Red Fang‘s last album, the sparkling and effervescent “Murder the Mountains,” had plenty going for it (and, verily, we went a little bit mad for it ourselves), thanks to it being packed to its aural gunnells with, well, no messing about tunes. ‘Wires,’ its standout track, seemed to gather a significant amount of underground attention, thanks to an excellent tune and a genuinely funny promo video that played heavily on the fact that this was a band having a great time.
“Whales and Leeches,” the next episode in the development of this Oregon based outfit is, well, more of the same really. No that we are complaining. Far from it. If you like your sludge honed to within an inch of its life with muscular rock tunes, then “Whales and Leeches” is for you.
With the exception of the seven minute blow out of ‘Dawn Rising,’ a track that hints at an even darker future for this band, “Whales and Leeches” is a record that doesn’t hang about. Most of the tracks here come in around the three minute mark and are fairly standard fare- there’s a spring in the step of ‘Blood Like Cream,’ a statement of intent underpinning ‘Doen’ and lots of dark energy around ‘Crows in Swine’ and I get more than a hint of Orange Goblin when spinning ‘Failure.’ Josh Homme would give his last pack of Marlboro’s for the riff that leads off ‘This Animal,’ too. So far, so good then.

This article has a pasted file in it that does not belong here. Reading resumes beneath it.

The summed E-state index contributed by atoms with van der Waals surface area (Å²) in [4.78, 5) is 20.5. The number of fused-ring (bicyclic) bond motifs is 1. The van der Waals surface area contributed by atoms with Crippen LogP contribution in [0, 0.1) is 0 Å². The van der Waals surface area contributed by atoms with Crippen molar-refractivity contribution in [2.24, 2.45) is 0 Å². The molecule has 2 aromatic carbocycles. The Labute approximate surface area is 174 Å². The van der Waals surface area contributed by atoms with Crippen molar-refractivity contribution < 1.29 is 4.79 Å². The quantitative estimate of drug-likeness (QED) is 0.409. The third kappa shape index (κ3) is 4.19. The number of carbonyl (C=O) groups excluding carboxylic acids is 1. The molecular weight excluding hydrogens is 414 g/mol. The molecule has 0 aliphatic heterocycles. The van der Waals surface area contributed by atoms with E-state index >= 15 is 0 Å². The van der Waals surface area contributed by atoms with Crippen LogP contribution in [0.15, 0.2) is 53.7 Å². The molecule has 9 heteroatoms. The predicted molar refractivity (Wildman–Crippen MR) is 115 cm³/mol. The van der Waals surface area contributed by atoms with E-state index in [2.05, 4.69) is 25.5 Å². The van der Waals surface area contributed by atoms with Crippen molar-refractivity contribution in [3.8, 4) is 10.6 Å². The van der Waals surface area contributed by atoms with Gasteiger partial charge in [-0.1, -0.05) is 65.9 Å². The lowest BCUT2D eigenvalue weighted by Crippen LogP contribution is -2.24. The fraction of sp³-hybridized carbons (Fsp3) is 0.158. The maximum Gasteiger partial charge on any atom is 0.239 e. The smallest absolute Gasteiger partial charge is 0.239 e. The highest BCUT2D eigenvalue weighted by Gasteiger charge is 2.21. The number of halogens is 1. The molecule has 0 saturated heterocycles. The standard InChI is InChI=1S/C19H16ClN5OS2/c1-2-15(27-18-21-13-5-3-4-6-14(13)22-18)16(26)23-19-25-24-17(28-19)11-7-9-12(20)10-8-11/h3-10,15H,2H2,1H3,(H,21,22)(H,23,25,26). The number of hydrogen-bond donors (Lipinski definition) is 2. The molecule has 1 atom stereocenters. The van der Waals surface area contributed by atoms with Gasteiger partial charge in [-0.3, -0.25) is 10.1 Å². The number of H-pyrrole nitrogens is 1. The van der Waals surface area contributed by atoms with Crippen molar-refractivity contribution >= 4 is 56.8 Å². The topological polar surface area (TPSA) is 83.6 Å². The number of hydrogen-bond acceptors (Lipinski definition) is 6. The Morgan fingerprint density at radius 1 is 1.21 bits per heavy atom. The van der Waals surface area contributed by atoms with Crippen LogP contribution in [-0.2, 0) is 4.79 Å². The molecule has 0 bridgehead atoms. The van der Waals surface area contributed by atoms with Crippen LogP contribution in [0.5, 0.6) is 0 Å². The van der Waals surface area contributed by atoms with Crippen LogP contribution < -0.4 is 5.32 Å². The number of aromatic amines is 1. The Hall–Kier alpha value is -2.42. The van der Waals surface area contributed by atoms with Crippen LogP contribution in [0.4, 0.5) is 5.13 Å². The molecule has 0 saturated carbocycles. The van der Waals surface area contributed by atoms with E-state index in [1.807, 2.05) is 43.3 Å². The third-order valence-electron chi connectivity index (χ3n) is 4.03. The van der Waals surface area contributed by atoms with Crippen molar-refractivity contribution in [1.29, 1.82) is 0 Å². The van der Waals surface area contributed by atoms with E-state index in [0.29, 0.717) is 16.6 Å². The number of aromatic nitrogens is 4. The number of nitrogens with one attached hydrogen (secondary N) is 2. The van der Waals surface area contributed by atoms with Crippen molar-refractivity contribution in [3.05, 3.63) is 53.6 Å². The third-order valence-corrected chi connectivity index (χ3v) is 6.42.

Well, yes. And no. On the one hand, you can applaud Red Fang‘s single mindedness- this is stripped back metal with no airs, graces or arrogance. These things, you understand, are to be applauded. However, there are obvious limitations to the ploughing of this particular furrow- although this is a darker themed record than its predecessor, “Whales and Leeches” is still a fairly straightforward sludge metal album. And therein lies the rub.
You won’t get any of the spaced out experimentalism now beloved by Kylesa for example, nor the progressive instincts hunted down by Mastodon. Some of you will doubtless argue that this is an entirely good thing but I’m wondering about what they do next. For now though, I’m prepared to give them the benefit of the doubt. “Whales and Leeches” possesses a driven intelligence and an unerring knack for bewitching melody underneath the ostensibly straight forward rock outs that make this and album and a band that is very easy to warm to. So warm to them, and it, we will.